© 2005 Peter Whybrow
The title "American Mania" caught my eye as I wandered through library bookcases trying to familiarize myself with the library's recent reshuffling of the shelves after a discarding period: everything seems a bit out of place. The book was in the oh-so-small sociology section, and its contents immediately gained my interest. Like Erich Fromm and M. Scott Peck, Peter Whybrow uses his diagnostic training in psychiatry to examine society at large. Unlike them, he grounds his analysis in biology. Simply put, Whybrow attempts to make the case that the culture of the United States has developed far out of sync with our biology -- and looks for possible solutions.
Given its scope, the book is surprisingly small -- it winds its way through biology, psychology, economics, history, and politics, ending with philosophy. Whybrow begins by looking at why consumerism thrives in the United States, exploring the biological heritage of its citizens and speculating that most Americans are the descendants of generations of adventurous and risk-taking migrants whose curiosity and inventiveness have helped create a supereconomy -- enabled by the perfect governmental and economic system, a classically liberal republic dedicated to material prosperity through laissez-faire capitalism. The two key components are like a flame and kindling -- together, they create a roaring fire. A key aspect of the United State's biological constitution is that the allele so common in the United States that Whybrow associates with risk-taking is also associated with addictive behavior -- an origin of the manic behavior he will address later. A nation composed of risk-takers combined with a government that promotes and thrives on risk-taking behavior are an explosive combination in Whybrow's opinion, and they have the promise of boundless prosperity -- so long as the financial system is held in check by societal pressure (the more "humanizing" aspects of culture like a sense of community or religion ) and governmental regulation.
There's the problem. After delighting in the United States' economic growth throughout the 20th century (its general growth, even taking into account the Depression and recession of the '70s), Whybrow laments at what began happening in the nineteen-eighties. Not only did the "conservative revolution" remove the breaks from the roaring locomotive that is the American economy, but the technological boom allowed for even more instantaneous communication, making the world far too small and busy for human beings to live comfortably in it. Adding to his distress is that culture, which was supposed to keep economic growth in its place, has either been re-written or rendered impotent. The result of this is much unpleasantness -- obesity, stress-related illnesses, and the near-complete alienation of humanity from its natural and healthy societal norms: healthy family life, intimate communities, healthy sleep cycles, a good diet, exercise. Manic consumerism is like a cancerous cell: its growth is unchecked, it is unnatural, it is harming its host, and it is spreading -- not only in industrializing countries, but in nations like Britain and France that are being overwhelmed by the tide of American culture. Ultimately, there's not much that can be done, and Whybrow seems to hint that the cancer will continue to grow unless more people become aware of the problem and mindful of the power of culture itself. What will become of us if this does not happen is only hinted at darkly: the United States in the novella Manna comes to mind,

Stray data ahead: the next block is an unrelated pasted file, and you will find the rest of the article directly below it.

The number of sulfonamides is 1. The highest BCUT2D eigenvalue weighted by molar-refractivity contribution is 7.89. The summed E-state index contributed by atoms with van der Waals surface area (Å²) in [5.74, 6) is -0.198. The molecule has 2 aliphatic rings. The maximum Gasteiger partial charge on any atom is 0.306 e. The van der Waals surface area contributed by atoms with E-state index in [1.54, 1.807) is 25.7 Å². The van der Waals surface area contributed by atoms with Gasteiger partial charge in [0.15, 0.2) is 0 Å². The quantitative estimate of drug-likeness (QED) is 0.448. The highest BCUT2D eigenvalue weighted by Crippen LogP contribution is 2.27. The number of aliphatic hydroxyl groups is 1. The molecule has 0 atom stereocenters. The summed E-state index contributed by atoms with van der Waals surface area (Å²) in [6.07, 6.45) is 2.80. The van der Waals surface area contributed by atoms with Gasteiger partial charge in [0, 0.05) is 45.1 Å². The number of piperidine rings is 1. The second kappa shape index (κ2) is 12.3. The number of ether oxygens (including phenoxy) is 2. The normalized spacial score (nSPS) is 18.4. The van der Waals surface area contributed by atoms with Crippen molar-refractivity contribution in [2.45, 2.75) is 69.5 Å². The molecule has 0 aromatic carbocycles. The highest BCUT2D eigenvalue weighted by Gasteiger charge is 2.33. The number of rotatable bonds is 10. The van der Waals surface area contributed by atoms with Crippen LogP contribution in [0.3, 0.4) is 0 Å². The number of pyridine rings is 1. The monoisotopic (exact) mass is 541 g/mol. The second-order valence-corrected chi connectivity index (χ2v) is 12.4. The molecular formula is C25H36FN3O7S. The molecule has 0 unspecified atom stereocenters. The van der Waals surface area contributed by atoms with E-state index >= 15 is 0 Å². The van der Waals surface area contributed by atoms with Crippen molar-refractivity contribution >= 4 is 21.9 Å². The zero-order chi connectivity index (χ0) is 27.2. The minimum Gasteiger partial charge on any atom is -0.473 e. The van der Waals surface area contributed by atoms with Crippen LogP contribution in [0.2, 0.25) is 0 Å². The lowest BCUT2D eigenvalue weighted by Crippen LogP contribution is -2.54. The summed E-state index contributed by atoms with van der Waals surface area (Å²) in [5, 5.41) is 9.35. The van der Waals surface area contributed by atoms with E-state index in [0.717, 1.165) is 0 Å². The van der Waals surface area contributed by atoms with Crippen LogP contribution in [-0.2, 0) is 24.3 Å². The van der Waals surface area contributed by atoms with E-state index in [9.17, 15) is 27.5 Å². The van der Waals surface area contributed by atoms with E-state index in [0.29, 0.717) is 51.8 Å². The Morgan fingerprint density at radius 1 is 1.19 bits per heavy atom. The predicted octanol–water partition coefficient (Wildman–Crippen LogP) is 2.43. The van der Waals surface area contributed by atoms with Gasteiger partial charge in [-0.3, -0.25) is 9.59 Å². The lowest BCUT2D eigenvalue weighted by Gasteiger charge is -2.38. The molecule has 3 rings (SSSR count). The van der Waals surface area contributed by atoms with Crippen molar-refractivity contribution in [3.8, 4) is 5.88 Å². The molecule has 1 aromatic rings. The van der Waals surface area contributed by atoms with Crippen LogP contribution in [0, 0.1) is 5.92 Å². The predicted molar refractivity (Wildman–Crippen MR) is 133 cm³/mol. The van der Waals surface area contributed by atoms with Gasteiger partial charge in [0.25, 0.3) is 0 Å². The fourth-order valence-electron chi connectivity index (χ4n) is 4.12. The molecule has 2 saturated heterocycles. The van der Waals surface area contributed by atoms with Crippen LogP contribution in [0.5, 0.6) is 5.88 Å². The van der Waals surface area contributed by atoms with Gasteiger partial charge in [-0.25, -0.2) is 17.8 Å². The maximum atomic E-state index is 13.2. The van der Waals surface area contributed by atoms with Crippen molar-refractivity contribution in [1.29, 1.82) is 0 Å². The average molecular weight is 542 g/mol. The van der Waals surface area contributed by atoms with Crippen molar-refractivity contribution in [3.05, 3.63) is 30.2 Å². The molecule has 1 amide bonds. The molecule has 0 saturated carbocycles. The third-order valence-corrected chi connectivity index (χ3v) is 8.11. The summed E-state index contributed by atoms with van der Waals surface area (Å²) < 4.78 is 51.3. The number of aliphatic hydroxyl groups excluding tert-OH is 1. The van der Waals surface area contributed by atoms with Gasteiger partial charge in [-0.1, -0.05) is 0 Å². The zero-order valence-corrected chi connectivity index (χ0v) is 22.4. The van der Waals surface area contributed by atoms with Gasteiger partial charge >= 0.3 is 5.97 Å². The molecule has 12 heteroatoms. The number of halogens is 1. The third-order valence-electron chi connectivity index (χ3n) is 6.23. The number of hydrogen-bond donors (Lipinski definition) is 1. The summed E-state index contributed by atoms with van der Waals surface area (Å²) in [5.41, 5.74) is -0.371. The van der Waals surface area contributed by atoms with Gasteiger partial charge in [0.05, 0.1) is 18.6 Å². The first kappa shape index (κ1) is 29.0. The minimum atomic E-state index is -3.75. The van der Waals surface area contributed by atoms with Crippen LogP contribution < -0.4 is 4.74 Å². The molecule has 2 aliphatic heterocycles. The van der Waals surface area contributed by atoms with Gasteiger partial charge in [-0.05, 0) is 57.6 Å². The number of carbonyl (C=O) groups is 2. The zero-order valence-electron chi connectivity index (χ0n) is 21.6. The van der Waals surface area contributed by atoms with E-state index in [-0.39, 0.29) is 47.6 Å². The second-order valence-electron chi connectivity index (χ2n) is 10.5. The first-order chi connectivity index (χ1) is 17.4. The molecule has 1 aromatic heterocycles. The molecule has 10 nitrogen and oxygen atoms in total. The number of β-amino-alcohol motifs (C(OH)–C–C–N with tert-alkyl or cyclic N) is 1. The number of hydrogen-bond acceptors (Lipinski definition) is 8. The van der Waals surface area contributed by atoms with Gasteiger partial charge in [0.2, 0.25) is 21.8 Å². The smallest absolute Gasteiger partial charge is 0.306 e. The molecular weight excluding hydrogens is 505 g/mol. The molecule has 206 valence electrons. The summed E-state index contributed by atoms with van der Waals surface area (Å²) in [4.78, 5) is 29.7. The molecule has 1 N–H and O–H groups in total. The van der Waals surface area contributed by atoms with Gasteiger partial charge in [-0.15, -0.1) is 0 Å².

Whybrow writes well, and I think he makes his case fairly -- but the book could have been much stronger. Given that (as Whybrow notes himself) the disconnect between society and biological needs is developing in other industrializing countries, I think Whybrow's criticisms of what economies based on manic consumption do to their societies could have stood on their own, without his work on America's biological composition being mentioned. I can't make an intelligent comment on it, but it seems a bit far-fetched. When Whybrow writes (apparently surprised) about culture being used by the economics system, he is unwittingly noticing the same thing that Karl Marx, Erich Fromm, and Neil Postman noted: economic and technological systems shape the cultures they are introduced into, even if they are the initial products of those cultures. I think if Whybrow had connected his work to other criticisms -- particularly those from the Frankfurt school -- the overall effect of his argument might have been increased. As it is, Whybrow seems to be surprised that human culture has been subjugated by those forces. Also, although he explains why people become enslaved to their work, he doesn't really address why people become obsessed with buying other than referring to the addictive effect buying can have on many people.
Overall, a very readable book with a valid core criticism despite weaknesses in the way the argument is made.
- The Sane Society, Erich Fromm
- Technopoly: The Surrender of Culture to Technology, Neil Postman